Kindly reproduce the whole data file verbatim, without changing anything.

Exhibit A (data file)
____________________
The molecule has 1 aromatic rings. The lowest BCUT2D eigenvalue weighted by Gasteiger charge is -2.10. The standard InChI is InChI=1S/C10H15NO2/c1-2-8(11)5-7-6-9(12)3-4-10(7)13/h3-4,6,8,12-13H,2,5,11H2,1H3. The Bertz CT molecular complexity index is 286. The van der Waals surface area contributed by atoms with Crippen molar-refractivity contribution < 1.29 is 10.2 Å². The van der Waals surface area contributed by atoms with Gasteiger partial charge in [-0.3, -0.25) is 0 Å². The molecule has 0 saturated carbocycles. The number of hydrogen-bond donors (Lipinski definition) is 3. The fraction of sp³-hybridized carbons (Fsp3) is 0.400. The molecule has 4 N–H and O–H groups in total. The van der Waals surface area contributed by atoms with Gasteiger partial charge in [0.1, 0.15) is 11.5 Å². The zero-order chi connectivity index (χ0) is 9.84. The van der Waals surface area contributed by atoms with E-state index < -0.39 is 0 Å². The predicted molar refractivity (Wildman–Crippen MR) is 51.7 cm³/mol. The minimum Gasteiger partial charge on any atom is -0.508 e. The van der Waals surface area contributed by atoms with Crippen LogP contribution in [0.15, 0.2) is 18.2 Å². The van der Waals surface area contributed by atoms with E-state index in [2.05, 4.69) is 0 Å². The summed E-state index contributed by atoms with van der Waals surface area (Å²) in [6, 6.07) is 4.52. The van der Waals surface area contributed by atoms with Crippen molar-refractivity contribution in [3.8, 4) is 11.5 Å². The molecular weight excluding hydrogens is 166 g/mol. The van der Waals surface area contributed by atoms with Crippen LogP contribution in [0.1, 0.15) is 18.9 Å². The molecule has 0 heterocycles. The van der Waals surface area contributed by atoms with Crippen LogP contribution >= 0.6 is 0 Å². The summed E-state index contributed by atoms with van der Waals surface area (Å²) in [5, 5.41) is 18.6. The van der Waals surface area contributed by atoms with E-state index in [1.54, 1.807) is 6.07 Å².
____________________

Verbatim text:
The molecule has 1 aromatic rings. The lowest BCUT2D eigenvalue weighted by Gasteiger charge is -2.10. The standard InChI is InChI=1S/C10H15NO2/c1-2-8(11)5-7-6-9(12)3-4-10(7)13/h3-4,6,8,12-13H,2,5,11H2,1H3. The Bertz CT molecular complexity index is 286. The van der Waals surface area contributed by atoms with Crippen molar-refractivity contribution < 1.29 is 10.2 Å². The van der Waals surface area contributed by atoms with Gasteiger partial charge in [-0.3, -0.25) is 0 Å². The molecule has 0 saturated carbocycles. The number of hydrogen-bond donors (Lipinski definition) is 3. The fraction of sp³-hybridized carbons (Fsp3) is 0.400. The molecule has 4 N–H and O–H groups in total. The van der Waals surface area contributed by atoms with Gasteiger partial charge in [0.1, 0.15) is 11.5 Å². The zero-order chi connectivity index (χ0) is 9.84. The van der Waals surface area contributed by atoms with E-state index < -0.39 is 0 Å². The predicted molar refractivity (Wildman–Crippen MR) is 51.7 cm³/mol. The minimum Gasteiger partial charge on any atom is -0.508 e. The van der Waals surface area contributed by atoms with Crippen LogP contribution in [0.15, 0.2) is 18.2 Å². The van der Waals surface area contributed by atoms with E-state index in [2.05, 4.69) is 0 Å². The summed E-state index contributed by atoms with van der Waals surface area (Å²) in [6, 6.07) is 4.52. The van der Waals surface area contributed by atoms with Crippen molar-refractivity contribution in [3.8, 4) is 11.5 Å². The molecular weight excluding hydrogens is 166 g/mol. The van der Waals surface area contributed by atoms with Crippen LogP contribution in [0.1, 0.15) is 18.9 Å². The molecule has 0 heterocycles. The van der Waals surface area contributed by atoms with Crippen LogP contribution >= 0.6 is 0 Å². The summed E-state index contributed by atoms with van der Waals surface area (Å²) in [5, 5.41) is 18.6. The van der Waals surface area contributed by atoms with E-state index in [1.54, 1.807) is 6.07 Å².